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Charles Kennedy

Charles Kennedy

Charles is a writer for Oilprice.com

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Oil Bulls Are In For A Bitter Disappointment

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For those still busy hedging on the spread of the coronavirus, a more sustainable threat to energy investments continues with the disappointingly dull impact of the much-lauded ‘Phase One’ trade deal between Washington and Beijing. 

In a few days’ time, China is set to halve tariffs on $75 billion of imports from the United States, reciprocating a similar move by its western counterpart as part of an interim trade deal. The reductions will come into force on February 14 at 1:01 p.m. local time (05:01 GMT) and will see punitive tariffs for some 1,717 types of US goods lowered from 10% to 5% on some goods and from 5% to 2.5% for others.

Unfortunately, U.S. energy producers that are looking forward to a financial windfall by boosting exports to China could be in for a big disappointment.

That’s because the pathway for renewed deliveries of key energy commodities such as LNG from the U.S. to China remains unclear weeks after a "phase one" trade deal was struck. 

The revelation adds another blow to the battered energy sector, with natural gas prices recently plunging to a decade-low of $1.79/MMBtu--the lowest nominal Henry Hub price since 1998--with the U.S. gas market 2-3 Bcf/d oversupplied. 

Source: Business Insider

Energy Exports Decline

The phase one deal included a pledge by China to make $52.4 billion worth of additional energy purchases including crude oil, LNG, refined products and coal across the next two years. However, it did not give a breakdown of specific product purchases.

Tariffs for U.S. crude oil, which was first targeted in September, will be lowered to 2.5% from 5%. 

There is really no clear indication yet as to whether this reduction will boost flagging exports.  

U.S. exports of crude oil to China, the world’s biggest crude importer, hit a record high in 2018. In 2019, however, they were nearly halved to 6.35 million tonnes, with zero imports in December as the trade war between the world’s two largest economies dragged on. Related: OPEC’s Oil Production Plunges, But It May Not Be Enough

But what’s particularly discouraging is the LNG situation.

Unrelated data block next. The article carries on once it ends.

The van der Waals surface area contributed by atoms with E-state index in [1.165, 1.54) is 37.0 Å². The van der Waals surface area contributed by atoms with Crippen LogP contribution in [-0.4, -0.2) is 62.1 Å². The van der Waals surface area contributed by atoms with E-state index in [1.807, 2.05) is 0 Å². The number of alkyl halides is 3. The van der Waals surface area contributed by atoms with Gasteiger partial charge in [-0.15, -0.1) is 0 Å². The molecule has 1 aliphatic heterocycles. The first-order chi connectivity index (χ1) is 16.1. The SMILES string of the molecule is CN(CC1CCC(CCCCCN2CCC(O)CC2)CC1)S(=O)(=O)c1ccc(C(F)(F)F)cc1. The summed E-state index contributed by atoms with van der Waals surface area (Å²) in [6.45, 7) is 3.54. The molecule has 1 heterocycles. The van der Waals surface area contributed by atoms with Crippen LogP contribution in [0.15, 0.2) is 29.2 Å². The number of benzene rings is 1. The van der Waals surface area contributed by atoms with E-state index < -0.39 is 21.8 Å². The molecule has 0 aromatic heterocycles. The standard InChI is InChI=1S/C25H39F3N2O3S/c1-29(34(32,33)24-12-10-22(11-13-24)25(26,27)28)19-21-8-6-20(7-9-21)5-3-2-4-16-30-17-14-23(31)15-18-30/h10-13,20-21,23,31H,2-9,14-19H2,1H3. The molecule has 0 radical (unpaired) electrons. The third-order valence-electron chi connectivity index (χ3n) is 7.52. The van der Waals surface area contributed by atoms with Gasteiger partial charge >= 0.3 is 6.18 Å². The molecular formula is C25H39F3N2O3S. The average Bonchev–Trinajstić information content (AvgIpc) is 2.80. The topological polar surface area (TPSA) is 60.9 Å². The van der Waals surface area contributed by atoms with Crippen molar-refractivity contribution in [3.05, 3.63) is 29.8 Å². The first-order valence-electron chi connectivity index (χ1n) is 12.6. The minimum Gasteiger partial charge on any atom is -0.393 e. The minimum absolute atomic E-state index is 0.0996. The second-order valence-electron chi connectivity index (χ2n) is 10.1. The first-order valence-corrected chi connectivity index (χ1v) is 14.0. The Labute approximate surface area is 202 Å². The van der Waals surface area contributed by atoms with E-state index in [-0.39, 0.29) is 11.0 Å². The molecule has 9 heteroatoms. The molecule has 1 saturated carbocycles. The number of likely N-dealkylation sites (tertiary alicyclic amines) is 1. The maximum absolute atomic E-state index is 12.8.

Imports of the super-chilled fuel from the U.S. clocked in at just 258,955 tonnes in 2019, far lower than the 2.15 million tonnes imported in 2018. That represents a tiny fraction of China’s total LNG imports of 60.25 million tonnes during the year. 

No LNG imports from the U.S. have been delivered to China since March 2019, with China's 25% retaliatory tariff on U.S. LNG staying in place through the trade deal. 

As Ken Medlock, senior director of the center for energy studies at Rice University's Baker Institute for Public Policy, told S&P Global, it’s highly unlikely that other LNG suppliers will be willing to relinquish market share for the sake of a U.S.-China trade deal. Unless China removes or lowers the 25% tariff it slapped on U.S. LNG in June 2019, it’s going to be a tough call for Chinese gas buyers to purchase more of the commodity.

Further, most of China's LNG imports are under long-term contracts with China trying to diversify its LNG imports from sources other than the U.S., such as Australia, Russia, Qatar and Mozambique.

Beijing will also likely not be in a hurry to buy more energy products from the US simply because it’s not going to be under much pressure to do so. 

During the trade negotiations, Washington failed to make specific reference to China's compliance with an aggressive commitment to purchases of U.S. commodities, including energy products such as LNG, and did not highlight imminent plans for "phase two" negotiations. This gives the country plenty of leeway.

Propane Receives a Tariff Boost


While the LNG outlook is not good, some industrial commodities are likely to receive a substantial tariff boost.

On top of the list is propane, after Beijing scrapped an additional 5% tariff on propane shipments from the US. China imports propane from the US and other countries and turns it into petrochemicals such as propylene. US propane exports tumbled from 1.5 million tonnes in 2018 to just 2,443 tonnes last year.

The same can, however, not be said for methanol, ethylene glycol (MEG).

In June 2019, China imposed tariffs of 25% on US methanol and MEG; unfortunately, they were not affected by the Jan 15, 2020, deal. China imported only 75,118 tonnes of methanol from the US in 2019, down from 109,000 tonnes bought the previous year.  Meanwhile, US MEG exports to China clocked in 69,600 vs.147,890 tonnes purchased the previous year. These were just a tiny part of China’s total methanol and MEG imports of 9.7 million tonnes 9.03 million tonnes, respectively, over that timeframe.

By. Charles Kennedy for Oilprice.com

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